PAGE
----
Academy Awards - For example, a producer of the 2010 Best Picture nominee, "The Hurt Locker," was disqualified as a producer in the category when he contacted associates urging them to vote for his film and not another that was seen as front-runner

 

Darren Aronofsky - In 2010 Aronofsky was an executive producer on "The Fighter" and his fifth feature film, "Black Swan", received further critical acclaim and many accolades, being nominated for five Academy *awards including Best Picture and Best Director

 

Beauty and the Beast (1991 film) - It was the first animated film ever to be nominated for Best Picture, and remained the only animated film nominated until 2010, when the Best Picture field was widened to ten nominees, and it's the only animated film nominated for the *award when it had five nominees

 

Inglourious Basterds - In February 2010, the film was nominated for eight Academy *awards, including Best Picture, Best Director, Best Supporting Actor for Waltz, and Best Original Screenplay

 

Precious (film) - On February 2, 2010, the film received Academy *award nominations at the 82nd Academy *awards, for Best Picture, Best Actress , Best Supporting Actress , Best Director , Best Adapted Screenplay and Best Film Editing


2011

Aron Ralston - At the 83rd Academy *awards in 2011 the film was nominated for six Oscars, including Best Picture and Best Actor for Franco

 

The Blind Side (film) - In 2011 the Academy changed the policy: stating the Best Picture category would feature between five and ten nominees depending on voting results, as opposed to a set number of nominees

 

Winter's Bone - It received four 2011 Academy *award nominations: Best Picture, Best Adapted Screenplay, Best Actress and Best Supporting Actor

 

Darren Aronofsky - On January 25, 2011, the film was nominated for a total of five Academy *awards; Best Picture, Best Director, Best Actress, Best Cinematography and Best Film Editing and in March, Portman won as Best Actress

 

Lionel Logue - In February 2011, "The King's Speech" won four Academy Awards, including Best Picture and Best Actor for Colin Firth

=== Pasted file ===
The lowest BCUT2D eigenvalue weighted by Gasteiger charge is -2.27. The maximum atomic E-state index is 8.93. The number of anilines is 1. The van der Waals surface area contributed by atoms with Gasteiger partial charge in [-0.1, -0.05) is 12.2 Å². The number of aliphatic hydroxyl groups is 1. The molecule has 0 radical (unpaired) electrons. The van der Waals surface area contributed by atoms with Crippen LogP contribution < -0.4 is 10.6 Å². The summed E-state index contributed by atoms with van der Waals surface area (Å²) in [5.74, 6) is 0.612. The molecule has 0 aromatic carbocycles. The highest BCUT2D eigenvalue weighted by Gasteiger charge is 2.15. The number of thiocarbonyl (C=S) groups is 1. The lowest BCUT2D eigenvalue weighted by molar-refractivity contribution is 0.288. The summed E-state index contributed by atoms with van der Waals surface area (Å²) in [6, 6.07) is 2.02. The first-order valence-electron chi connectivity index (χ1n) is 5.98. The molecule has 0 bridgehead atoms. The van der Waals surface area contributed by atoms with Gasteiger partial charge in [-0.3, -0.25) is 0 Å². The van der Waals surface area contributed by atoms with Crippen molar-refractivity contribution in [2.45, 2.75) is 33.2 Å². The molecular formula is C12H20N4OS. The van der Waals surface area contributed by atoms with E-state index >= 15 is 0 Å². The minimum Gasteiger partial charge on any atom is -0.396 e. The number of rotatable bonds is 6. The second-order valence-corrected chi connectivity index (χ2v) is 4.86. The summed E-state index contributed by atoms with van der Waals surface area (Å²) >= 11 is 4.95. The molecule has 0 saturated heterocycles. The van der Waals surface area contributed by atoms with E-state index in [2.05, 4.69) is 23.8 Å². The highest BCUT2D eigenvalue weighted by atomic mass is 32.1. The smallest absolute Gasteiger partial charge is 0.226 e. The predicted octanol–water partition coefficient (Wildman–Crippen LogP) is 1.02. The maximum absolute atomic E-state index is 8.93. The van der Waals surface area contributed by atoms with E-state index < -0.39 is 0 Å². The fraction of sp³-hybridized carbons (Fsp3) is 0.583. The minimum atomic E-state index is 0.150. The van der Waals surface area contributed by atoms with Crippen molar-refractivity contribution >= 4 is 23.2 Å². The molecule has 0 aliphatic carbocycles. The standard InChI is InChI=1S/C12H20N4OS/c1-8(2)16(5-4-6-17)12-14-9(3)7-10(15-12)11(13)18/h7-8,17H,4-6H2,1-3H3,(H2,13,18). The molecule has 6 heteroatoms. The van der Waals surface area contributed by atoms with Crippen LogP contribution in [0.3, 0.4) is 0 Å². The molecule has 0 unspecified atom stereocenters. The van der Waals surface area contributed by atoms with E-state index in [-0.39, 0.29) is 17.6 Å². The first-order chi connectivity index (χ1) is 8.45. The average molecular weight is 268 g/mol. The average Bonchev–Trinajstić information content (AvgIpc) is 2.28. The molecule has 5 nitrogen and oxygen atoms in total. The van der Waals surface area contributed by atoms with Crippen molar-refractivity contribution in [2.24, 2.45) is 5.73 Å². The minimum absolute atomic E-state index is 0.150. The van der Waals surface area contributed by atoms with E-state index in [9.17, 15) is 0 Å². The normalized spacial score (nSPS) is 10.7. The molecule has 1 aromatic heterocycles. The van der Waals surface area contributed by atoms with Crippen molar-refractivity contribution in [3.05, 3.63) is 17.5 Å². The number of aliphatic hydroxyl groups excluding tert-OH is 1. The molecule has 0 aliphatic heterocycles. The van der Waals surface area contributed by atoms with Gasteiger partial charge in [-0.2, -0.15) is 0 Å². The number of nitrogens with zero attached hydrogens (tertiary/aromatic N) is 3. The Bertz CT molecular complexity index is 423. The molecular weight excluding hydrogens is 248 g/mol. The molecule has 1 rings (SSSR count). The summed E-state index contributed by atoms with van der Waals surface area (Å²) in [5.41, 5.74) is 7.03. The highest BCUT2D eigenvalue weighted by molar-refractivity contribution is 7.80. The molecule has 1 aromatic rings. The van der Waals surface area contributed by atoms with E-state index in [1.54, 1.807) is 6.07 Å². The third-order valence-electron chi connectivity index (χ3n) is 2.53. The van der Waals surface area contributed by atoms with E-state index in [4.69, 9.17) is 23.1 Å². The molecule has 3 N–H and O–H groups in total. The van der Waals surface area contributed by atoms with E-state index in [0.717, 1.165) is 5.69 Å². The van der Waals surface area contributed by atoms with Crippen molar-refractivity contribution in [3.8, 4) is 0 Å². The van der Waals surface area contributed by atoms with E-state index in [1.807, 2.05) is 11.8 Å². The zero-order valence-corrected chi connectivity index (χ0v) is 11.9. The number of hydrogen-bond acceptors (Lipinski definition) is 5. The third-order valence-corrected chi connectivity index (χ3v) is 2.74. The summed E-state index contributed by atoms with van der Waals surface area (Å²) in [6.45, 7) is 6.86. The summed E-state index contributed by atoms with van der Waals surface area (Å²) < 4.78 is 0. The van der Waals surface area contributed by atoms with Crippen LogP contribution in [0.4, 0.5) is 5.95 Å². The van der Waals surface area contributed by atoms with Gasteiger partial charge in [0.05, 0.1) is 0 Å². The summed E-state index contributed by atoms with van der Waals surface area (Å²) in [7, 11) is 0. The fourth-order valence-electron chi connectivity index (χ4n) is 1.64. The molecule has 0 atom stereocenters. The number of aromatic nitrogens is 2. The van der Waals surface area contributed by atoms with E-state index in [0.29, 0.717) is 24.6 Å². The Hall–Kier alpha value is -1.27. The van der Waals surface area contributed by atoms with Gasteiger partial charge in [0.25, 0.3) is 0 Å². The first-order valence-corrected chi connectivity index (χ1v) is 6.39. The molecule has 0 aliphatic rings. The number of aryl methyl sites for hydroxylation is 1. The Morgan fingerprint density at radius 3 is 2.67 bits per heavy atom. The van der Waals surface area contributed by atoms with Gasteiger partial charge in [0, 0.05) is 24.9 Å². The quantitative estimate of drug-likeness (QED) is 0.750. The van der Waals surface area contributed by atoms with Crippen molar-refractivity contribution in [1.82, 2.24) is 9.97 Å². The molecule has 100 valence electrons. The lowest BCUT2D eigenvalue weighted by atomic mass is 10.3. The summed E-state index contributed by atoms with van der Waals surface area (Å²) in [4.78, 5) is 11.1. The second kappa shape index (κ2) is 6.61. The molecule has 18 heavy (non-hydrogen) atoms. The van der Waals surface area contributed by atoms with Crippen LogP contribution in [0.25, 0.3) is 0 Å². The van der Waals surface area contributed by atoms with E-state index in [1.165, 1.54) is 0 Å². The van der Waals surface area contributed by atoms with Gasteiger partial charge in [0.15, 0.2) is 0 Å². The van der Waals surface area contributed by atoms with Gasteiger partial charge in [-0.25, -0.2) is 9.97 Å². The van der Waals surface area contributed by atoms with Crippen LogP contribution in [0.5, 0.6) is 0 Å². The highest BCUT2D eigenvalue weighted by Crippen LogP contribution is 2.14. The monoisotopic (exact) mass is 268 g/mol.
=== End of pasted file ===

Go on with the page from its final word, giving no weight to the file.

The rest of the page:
2012

Veit Heiduschka - He was nominated for the Academy Award for Best Picture for "Amour" along with Margaret Menegoz, Stefan Arndt and Michael Katz in 2013

 

Midnight in Paris - In 2012, the film won both the Academy *award for Best Original Screenplay and the Golden Globe *awards for Best Screenplay; and was nominated for three other Academy *awards: Best Picture, Best Director, and Best Art Direction

 

Benedict Cumberbatch - The film received five BAFTA nominations and six Academy *award nominations, including the Best Picture nomination in 2012

 

The Tree of Life (film) - In January 2012, the film was nominated for three Academy *awards: Best Picture, Best Director, and Best Cinematography

 

The Help (film) - In February 2012, the film received four Academy Award nominations including Best Picture, Best Actress for Davis, Best Supporting Actress for Chastain, and a win for Best Supporting Actress for Spencer


2013

George Clooney - In 2013, Clooney won the Golden Globe for Best Motion Picture - Drama, the BAFTA *award for Best Picture and the Academy *award for Best Picture for producing the film "Argo"

 

George Clooney - In 2013, he received the Academy *award for Best Picture for producing the film "Argo", alongside Ben Affleck and Grant Heslov

 

Ang Lee - In January 2013, "Life of Pi" earned 11 Academy *award nominations, including Best Picture, Best Director, Best Adapted Screenplay and Best Visual Effects; only one fewer than Steven Spielberg's "Lincoln"


2014

Solomon Northup - The latter won an Academy Award in 2014 for Best Picture

 

According to a Reuters/Ipsos poll in February 2014, two-thirds of Americans had yet to see any of the movies nominated for the 2013 best picture Oscar add something

 

Steve McQueen (director) - The film won the Academy *award for Best Picture in March 2014, becoming the first Best Picture winner to have a black director or producer


2015

Anthony McCarten - On January 15, 2015 the film received 5 Academy *award nominations, with McCarten earning two as producer and screenwriter in the categories of Best Picture and Best Adapted Screenplay


2016

As of 2016, there have been 528 films nominated for Best Picture add something


2017

As of 2017, there have been 537 films nominated for Best Picture add something


2018

The most recent to have been nominated was "Get Out" in 2018, and the only horror film to win was "The Silence of the Lambs", in 1991 add something